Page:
In the game of chess, perpetual check is a situation in which one player can force a draw by an unending series of checks. Such a situation typically arises when the player who is checking cannot deliver checkmate; while failing to continue the series of checks gives the opponent at least a chance to win. A draw by perpetual check is no longer one of the rules of chess. However, such a situation will eventually result in a draw by either threefold repetition or the fifty-move rule, but usually players agree to a draw (Burgess 2000:478).
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Some articles on perpetual check:
... the player on turn has no legal move but is not in check, this is stalemate and the game is automatically a draw ... It is popularly considered that perpetual check – where one player gives a series of checks from which the other player cannot escape – is a draw, but in fact there is no longer a ... By 1965 perpetual check was no longer in the official rules (Harkness 1967) ...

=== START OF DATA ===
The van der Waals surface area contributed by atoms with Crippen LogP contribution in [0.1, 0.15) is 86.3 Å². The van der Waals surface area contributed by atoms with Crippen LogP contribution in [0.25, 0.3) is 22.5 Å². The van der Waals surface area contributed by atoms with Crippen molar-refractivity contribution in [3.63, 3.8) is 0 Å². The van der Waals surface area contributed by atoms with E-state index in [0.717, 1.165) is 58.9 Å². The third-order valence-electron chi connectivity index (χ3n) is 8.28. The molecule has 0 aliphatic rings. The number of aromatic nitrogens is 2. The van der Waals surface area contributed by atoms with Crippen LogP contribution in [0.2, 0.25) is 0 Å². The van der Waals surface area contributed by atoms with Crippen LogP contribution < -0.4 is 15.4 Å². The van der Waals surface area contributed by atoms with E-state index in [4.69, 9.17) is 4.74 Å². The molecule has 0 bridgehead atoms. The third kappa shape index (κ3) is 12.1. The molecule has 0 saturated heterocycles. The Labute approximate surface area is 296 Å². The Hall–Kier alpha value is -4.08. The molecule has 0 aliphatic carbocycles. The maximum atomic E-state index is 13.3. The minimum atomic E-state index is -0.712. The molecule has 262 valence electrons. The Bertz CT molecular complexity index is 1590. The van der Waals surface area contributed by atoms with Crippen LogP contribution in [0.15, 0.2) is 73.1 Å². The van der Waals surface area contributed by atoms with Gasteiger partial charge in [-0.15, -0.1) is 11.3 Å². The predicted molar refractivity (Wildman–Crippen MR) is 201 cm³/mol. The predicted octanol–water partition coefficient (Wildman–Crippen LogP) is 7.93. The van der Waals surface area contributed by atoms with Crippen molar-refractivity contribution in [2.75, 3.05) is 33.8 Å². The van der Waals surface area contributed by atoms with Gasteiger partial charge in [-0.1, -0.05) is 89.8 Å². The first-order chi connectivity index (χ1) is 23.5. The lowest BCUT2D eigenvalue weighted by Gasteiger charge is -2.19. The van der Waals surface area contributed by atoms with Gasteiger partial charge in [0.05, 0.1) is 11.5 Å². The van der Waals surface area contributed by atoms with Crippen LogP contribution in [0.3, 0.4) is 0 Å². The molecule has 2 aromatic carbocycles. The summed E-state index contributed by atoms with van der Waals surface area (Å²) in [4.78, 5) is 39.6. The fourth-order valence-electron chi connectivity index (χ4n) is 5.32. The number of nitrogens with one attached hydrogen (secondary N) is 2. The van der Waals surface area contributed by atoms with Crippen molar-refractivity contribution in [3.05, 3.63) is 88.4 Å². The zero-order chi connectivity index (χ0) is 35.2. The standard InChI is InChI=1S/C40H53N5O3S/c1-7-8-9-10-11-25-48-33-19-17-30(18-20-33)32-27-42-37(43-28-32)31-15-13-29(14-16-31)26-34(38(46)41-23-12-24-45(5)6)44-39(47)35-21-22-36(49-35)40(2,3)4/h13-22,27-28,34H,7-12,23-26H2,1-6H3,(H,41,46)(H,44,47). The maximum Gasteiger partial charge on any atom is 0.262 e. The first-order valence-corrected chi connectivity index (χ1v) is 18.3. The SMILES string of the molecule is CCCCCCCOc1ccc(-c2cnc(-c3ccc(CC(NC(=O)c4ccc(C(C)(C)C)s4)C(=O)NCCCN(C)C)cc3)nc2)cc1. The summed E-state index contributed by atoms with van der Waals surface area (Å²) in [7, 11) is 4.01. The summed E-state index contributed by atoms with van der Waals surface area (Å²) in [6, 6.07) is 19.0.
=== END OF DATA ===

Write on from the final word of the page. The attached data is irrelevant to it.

... The earliest example of perpetual check contained in it is a game played by two unknown players in 1750 N.N ... Levy O'Connell 19819) The next examples of perpetual check in the book are two games, both ending in perpetual check, played in 1788 between Bowdler and Philidor, with Philidor giving odds of pawn and move ... A draw by perpetual check used to be in the rules of chess (Reinfeld 1954175), (Reinfeld 195841–43) ...
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